Trench death brings Balfour Beatty second seven-figure fine this year
Friday 6th May 2016
From the archive: Just so you know, this article is more than 3 years old.
On 14 April 2010 a subcontractor, James Sim, was working in the 2.4 m-deep unshored trench, laying cable ducting for an offshore windfarm that was being built off the Lancashire coast. Sim was trapped in the trench when it collapsed on him.
The Health and Safety Executive (HSE) found Balfour Beatty failed to adequately assess the works or control the excavation.
Balfour Beatty Utility Solutions (BBUS) was prosecuted after a worker was killed when a 2.4 m-deep unshored trench collapsed on him while he was laying cable ducting in Heysham, Lancaster for energy firm Dong Energy’s Walney offshore windfarm, located in the East Irish Sea.
Westminster Magistrates’ Court heard that on a visit an HSE inspector found an employee at the bottom of the 3.5 m-deep unshored excavation and instructed him to exit immediately. There was also no edge protection around the top of the excavation to prevent people or objects falling into it. HSE inspectors had previously taken action on similar risks at other sites and still failed to ensure suitable and sufficient safe access to the site.
Part of the boiler house at the power station collapsed on 23 February during demolition work by Coleman and Company, killing one person, leaving three missing in the wreckage and injuring five others.In a statement, Coleman and Company said the move was “hugely disappointing”. “We have now reached a stage where we will be handing over the remaining recovery operation to another contractor within the next few weeks. This is of course hugely disappointing as we all wanted to recover our friends and colleagues and return them to their families,” it said.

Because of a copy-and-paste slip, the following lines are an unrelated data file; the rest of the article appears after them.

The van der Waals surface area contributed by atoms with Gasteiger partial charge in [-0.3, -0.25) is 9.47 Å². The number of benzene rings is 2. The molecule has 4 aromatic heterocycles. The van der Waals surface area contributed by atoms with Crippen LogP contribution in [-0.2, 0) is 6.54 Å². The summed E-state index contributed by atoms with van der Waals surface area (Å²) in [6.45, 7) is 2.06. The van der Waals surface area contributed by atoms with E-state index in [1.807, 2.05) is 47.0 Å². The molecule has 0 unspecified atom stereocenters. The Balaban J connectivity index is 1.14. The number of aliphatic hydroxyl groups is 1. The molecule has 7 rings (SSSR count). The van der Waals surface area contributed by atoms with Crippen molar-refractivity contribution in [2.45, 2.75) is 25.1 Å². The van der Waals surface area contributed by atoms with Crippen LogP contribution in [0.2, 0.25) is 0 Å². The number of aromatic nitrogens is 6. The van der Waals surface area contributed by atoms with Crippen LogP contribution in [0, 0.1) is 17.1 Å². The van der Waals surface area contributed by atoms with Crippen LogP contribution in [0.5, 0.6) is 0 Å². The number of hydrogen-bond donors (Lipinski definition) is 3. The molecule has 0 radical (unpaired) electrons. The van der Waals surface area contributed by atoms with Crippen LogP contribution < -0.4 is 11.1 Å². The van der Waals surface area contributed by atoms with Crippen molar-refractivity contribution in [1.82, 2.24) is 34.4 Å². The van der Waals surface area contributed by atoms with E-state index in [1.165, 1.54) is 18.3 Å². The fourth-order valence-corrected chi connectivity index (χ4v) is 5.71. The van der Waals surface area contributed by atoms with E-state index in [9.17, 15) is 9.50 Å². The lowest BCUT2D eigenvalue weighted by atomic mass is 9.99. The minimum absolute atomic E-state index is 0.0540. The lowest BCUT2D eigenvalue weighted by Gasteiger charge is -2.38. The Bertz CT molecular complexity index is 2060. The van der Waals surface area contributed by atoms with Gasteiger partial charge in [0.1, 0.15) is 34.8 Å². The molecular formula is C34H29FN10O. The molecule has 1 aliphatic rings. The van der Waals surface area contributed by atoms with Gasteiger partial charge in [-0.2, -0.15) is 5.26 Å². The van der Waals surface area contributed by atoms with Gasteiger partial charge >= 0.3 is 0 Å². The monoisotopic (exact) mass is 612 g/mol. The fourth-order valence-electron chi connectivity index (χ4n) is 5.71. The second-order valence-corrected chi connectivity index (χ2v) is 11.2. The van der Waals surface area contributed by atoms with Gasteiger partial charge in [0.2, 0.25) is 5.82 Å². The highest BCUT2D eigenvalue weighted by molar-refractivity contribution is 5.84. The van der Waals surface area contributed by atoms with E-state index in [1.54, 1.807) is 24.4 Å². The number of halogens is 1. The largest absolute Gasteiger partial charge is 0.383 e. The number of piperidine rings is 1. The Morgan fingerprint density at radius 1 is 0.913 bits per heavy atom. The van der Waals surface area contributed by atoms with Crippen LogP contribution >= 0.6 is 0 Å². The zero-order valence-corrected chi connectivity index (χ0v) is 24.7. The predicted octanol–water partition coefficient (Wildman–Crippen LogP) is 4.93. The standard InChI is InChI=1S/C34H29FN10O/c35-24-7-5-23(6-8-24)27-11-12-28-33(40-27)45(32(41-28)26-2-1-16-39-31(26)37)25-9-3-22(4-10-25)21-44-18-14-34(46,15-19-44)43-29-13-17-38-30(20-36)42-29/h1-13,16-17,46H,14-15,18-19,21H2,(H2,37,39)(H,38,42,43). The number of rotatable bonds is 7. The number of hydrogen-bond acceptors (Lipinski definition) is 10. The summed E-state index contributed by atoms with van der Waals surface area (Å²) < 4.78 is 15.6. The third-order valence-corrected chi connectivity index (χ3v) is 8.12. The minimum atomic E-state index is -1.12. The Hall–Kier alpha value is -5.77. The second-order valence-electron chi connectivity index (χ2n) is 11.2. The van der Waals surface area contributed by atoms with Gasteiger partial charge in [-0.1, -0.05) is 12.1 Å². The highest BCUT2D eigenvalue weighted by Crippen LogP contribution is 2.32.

As we reported last month, Altin Homes was leading the construction works at a former petrol station in Altrincham. On 16 June 2014 a stack of building blocks collapsed and fell through timber hoarding onto Woodlands Road.A member of the public reported the incident to the police at 9.20pm. The police contacted the local authority which notified the Health and Safety Executive (HSE) after deploying an emergency clean-up team.
Altin Homes was leading the construction works at the former petrol station. It acted as client and main contractor and had hired several tradespeople and labourers. In June 2014 a stack of building blocks collapsed and fell through the site hoarding onto a pavement and cycle lane. “It was nothing other than good fortune that no pedestrians were passing along the pavement when the blocks fell,” said Health and Safety Executive (HSE) inspector Matt Greenly.
A company owned by William Ryan Evans was contracted to build a drainage field with infiltration pipes laid at the bottom of deep trenches, Swansea Magistrates’ Court was told. The pipes, which were 10 cm in diameter and made of lightweight, perforated plastic, aid the distribution of treated effluent through the field.